The contamination of chicken eggs with fipronil led to a Europe-wide outcry in 2017. Although this specific case was not in compliance with current regulations, other treatments of hatching eggs with hazardous substances are still common. Contaminations of the eggshells with potentially animal-pathogenic microorganisms require fumigation with toxic chemicals for efficient breeding. Researchers evaluated an alternative decontamination method that is based on bacterial metabolites and showed that it is as efficient as conventional methods.
Hatching eggs are often incubated in large quantities in modern hatching facilities that have optimized throughputs and short downtimes. In spite of the automated infrastructure, microbial contaminants pose a high risk for the newly hatched animals and can be easily spread across the whole population. A preventive measure that is currently applied in industrial hatcheries is the fumigation of eggshells with formaldehyde. This substance is a highly efficient decontaminant, but also hazardous for humans, the exposed animals and the environment. ACIB’s researchers evaluated an alternative approach that was developed by the company partner Roombiotic. The start-up company is utilizing diazine molecules from natural origins; especially diazines that are produced by useful microorganisms. Diazines are heterocyclic compounds with two nitrogen atoms. They can be found in various fruits and vegetables and have a characteristic smell that is often associated with roasted coffee or nuts. The efficiency of alkylated diazines upon treatment of hatching eggs was evaluated in a multi-phasic approach that combined cultivation experiments, molecular quantifications as well as imaging techniques. The tested substances have GRAS (generally recognized as safe) status and thus provide a promising alternative for formaldehyde while sufficient decontamination levels can be reached. The implementation of a microbiome study allowed the researchers to obtain a detailed insight into the structure of the microbial community on the analyzed eggshells. Based on this newly established method, further optimizations of the treatment were facilitated. It was shown that certain process parameters can reduce the efficiency of the decontamination and lead to a shift in the community composition. However, when the decontamination is performed under adjusted conditions, the efficiency is equal to formaldehyde treatments. The new method for industrial hatcheries allows to control Salmonella and other bacterial outbreaks and might soon replace hazardous substances in this application field. Organic hatcheries from different countries have already expressed interest to test the promising alternative in their facilities. Following successful upscaling trials, Roombiotic expects market readiness in the end of 2018.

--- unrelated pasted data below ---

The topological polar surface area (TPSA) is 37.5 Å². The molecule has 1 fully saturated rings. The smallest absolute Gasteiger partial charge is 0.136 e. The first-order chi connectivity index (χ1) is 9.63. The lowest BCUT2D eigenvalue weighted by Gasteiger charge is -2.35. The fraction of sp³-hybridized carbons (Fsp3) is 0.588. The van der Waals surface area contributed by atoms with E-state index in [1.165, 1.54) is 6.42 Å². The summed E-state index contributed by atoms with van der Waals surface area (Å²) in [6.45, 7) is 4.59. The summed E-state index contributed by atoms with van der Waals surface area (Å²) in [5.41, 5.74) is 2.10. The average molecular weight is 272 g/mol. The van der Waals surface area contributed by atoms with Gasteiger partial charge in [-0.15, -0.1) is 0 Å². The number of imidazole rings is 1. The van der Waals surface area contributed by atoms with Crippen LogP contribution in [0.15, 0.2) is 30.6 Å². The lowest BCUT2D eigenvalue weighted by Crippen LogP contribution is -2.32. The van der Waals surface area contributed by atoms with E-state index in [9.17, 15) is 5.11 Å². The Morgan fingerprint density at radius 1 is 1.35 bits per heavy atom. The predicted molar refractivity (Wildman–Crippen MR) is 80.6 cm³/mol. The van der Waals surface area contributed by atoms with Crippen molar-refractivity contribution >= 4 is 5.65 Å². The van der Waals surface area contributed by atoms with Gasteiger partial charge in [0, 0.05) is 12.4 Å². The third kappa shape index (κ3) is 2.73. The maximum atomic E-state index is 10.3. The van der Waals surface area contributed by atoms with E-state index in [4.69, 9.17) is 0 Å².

This work is based on:
Peter Kusstatscher, Tomislav Cernava, Stefan Liebminger, Gabriele Berg (2016) Replacing conventional decontamination of hatching eggs with a natural defense strategy based on antimicrobial, volatile pyrazines, Scientific Reports volume 7, Article number: 13253 (2017) doi:10.1038/s41598-017-13579-7
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